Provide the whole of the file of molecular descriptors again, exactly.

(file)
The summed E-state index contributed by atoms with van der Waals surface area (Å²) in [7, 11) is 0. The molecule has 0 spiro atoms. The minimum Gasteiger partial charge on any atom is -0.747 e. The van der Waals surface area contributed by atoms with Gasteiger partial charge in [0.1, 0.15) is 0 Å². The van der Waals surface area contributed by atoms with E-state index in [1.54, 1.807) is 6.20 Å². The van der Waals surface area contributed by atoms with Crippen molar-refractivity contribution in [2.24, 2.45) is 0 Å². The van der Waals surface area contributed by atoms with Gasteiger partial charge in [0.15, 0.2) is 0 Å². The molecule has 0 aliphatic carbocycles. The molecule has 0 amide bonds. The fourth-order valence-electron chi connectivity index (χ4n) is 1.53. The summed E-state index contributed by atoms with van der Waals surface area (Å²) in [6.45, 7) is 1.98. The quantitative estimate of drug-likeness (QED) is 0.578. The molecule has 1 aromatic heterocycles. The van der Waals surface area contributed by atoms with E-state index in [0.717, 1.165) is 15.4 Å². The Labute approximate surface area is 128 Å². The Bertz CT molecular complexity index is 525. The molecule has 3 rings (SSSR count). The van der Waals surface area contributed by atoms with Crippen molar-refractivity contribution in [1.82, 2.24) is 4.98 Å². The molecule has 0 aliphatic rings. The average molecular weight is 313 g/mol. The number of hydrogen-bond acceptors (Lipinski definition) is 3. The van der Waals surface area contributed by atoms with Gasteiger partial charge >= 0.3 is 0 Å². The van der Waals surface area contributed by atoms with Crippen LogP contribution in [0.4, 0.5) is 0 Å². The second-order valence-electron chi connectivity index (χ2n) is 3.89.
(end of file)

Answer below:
The summed E-state index contributed by atoms with van der Waals surface area (Å²) in [7, 11) is 0. The molecule has 0 spiro atoms. The minimum Gasteiger partial charge on any atom is -0.747 e. The van der Waals surface area contributed by atoms with Gasteiger partial charge in [0.1, 0.15) is 0 Å². The van der Waals surface area contributed by atoms with E-state index in [1.54, 1.807) is 6.20 Å². The van der Waals surface area contributed by atoms with Crippen molar-refractivity contribution in [2.24, 2.45) is 0 Å². The van der Waals surface area contributed by atoms with Gasteiger partial charge in [0.15, 0.2) is 0 Å². The molecule has 0 aliphatic carbocycles. The molecule has 0 amide bonds. The fourth-order valence-electron chi connectivity index (χ4n) is 1.53. The summed E-state index contributed by atoms with van der Waals surface area (Å²) in [6.45, 7) is 1.98. The quantitative estimate of drug-likeness (QED) is 0.578. The molecule has 1 aromatic heterocycles. The van der Waals surface area contributed by atoms with E-state index in [0.717, 1.165) is 15.4 Å². The Labute approximate surface area is 128 Å². The Bertz CT molecular complexity index is 525. The molecule has 3 rings (SSSR count). The van der Waals surface area contributed by atoms with Crippen molar-refractivity contribution in [1.82, 2.24) is 4.98 Å². The molecule has 0 aliphatic rings. The average molecular weight is 313 g/mol. The number of hydrogen-bond acceptors (Lipinski definition) is 3. The van der Waals surface area contributed by atoms with Gasteiger partial charge >= 0.3 is 0 Å². The van der Waals surface area contributed by atoms with Crippen LogP contribution in [0.4, 0.5) is 0 Å². The second-order valence-electron chi connectivity index (χ2n) is 3.89.